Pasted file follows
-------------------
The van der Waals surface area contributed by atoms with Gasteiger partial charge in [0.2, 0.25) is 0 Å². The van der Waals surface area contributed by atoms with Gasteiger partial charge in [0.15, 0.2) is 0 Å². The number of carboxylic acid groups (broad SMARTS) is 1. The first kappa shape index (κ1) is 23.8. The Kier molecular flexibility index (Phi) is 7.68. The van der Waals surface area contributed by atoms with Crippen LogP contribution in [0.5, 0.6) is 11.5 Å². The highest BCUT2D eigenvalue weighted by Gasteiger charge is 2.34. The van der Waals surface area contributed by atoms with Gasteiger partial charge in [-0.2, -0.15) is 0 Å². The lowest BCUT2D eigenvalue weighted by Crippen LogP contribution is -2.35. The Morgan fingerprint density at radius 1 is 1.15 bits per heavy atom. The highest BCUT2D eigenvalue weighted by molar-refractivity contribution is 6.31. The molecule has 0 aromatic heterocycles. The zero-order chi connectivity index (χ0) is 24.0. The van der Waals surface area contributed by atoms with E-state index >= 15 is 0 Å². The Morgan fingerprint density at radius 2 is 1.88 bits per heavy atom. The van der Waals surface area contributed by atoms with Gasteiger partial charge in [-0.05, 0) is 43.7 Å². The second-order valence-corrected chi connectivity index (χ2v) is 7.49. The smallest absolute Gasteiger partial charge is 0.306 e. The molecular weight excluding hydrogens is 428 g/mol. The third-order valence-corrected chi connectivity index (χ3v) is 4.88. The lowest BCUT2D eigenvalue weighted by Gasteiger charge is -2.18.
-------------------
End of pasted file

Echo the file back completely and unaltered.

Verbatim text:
The van der Waals surface area contributed by atoms with Gasteiger partial charge in [0.2, 0.25) is 0 Å². The van der Waals surface area contributed by atoms with Gasteiger partial charge in [0.15, 0.2) is 0 Å². The number of carboxylic acid groups (broad SMARTS) is 1. The first kappa shape index (κ1) is 23.8. The Kier molecular flexibility index (Phi) is 7.68. The van der Waals surface area contributed by atoms with Crippen LogP contribution in [0.5, 0.6) is 11.5 Å². The highest BCUT2D eigenvalue weighted by Gasteiger charge is 2.34. The van der Waals surface area contributed by atoms with Gasteiger partial charge in [-0.2, -0.15) is 0 Å². The lowest BCUT2D eigenvalue weighted by Crippen LogP contribution is -2.35. The Morgan fingerprint density at radius 1 is 1.15 bits per heavy atom. The highest BCUT2D eigenvalue weighted by molar-refractivity contribution is 6.31. The molecule has 0 aromatic heterocycles. The zero-order chi connectivity index (χ0) is 24.0. The van der Waals surface area contributed by atoms with E-state index >= 15 is 0 Å². The Morgan fingerprint density at radius 2 is 1.88 bits per heavy atom. The van der Waals surface area contributed by atoms with Gasteiger partial charge in [-0.05, 0) is 43.7 Å². The second-order valence-corrected chi connectivity index (χ2v) is 7.49. The smallest absolute Gasteiger partial charge is 0.306 e. The molecular weight excluding hydrogens is 428 g/mol. The third-order valence-corrected chi connectivity index (χ3v) is 4.88. The lowest BCUT2D eigenvalue weighted by Gasteiger charge is -2.18.